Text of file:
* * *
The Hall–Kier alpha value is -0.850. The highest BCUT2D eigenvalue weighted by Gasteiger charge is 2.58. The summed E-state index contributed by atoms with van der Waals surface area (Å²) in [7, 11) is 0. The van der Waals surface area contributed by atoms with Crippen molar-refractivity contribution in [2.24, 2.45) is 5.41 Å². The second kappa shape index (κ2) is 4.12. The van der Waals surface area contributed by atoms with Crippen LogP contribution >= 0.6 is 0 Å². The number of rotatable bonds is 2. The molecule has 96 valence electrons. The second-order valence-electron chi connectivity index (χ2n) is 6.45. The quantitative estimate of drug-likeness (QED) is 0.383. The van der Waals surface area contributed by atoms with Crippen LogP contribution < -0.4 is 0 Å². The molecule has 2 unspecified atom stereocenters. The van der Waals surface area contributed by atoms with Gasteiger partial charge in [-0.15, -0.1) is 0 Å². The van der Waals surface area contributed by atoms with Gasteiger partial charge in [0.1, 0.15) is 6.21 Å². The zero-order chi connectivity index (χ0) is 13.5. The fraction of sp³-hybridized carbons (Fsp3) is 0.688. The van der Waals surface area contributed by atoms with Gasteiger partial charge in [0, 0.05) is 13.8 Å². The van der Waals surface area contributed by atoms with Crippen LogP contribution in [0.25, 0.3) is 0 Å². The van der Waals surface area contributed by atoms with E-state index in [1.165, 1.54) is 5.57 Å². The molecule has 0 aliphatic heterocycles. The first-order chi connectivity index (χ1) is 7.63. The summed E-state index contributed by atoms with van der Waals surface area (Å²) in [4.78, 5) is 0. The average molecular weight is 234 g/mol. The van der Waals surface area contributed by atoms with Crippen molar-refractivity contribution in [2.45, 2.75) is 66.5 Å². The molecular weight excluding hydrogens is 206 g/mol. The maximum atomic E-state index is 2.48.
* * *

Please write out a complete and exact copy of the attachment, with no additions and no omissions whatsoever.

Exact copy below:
The Hall–Kier alpha value is -0.850. The highest BCUT2D eigenvalue weighted by Gasteiger charge is 2.58. The summed E-state index contributed by atoms with van der Waals surface area (Å²) in [7, 11) is 0. The van der Waals surface area contributed by atoms with Crippen molar-refractivity contribution in [2.24, 2.45) is 5.41 Å². The second kappa shape index (κ2) is 4.12. The van der Waals surface area contributed by atoms with Crippen LogP contribution >= 0.6 is 0 Å². The number of rotatable bonds is 2. The molecule has 96 valence electrons. The second-order valence-electron chi connectivity index (χ2n) is 6.45. The quantitative estimate of drug-likeness (QED) is 0.383. The van der Waals surface area contributed by atoms with Crippen LogP contribution < -0.4 is 0 Å². The molecule has 2 unspecified atom stereocenters. The van der Waals surface area contributed by atoms with Gasteiger partial charge in [-0.15, -0.1) is 0 Å². The van der Waals surface area contributed by atoms with Gasteiger partial charge in [0.1, 0.15) is 6.21 Å². The zero-order chi connectivity index (χ0) is 13.5. The fraction of sp³-hybridized carbons (Fsp3) is 0.688. The van der Waals surface area contributed by atoms with Gasteiger partial charge in [0, 0.05) is 13.8 Å². The van der Waals surface area contributed by atoms with Crippen LogP contribution in [0.25, 0.3) is 0 Å². The van der Waals surface area contributed by atoms with E-state index in [1.165, 1.54) is 5.57 Å². The molecule has 0 aliphatic heterocycles. The first-order chi connectivity index (χ1) is 7.63. The summed E-state index contributed by atoms with van der Waals surface area (Å²) in [4.78, 5) is 0. The average molecular weight is 234 g/mol. The van der Waals surface area contributed by atoms with Crippen molar-refractivity contribution in [2.45, 2.75) is 66.5 Å². The molecular weight excluding hydrogens is 206 g/mol. The maximum atomic E-state index is 2.48.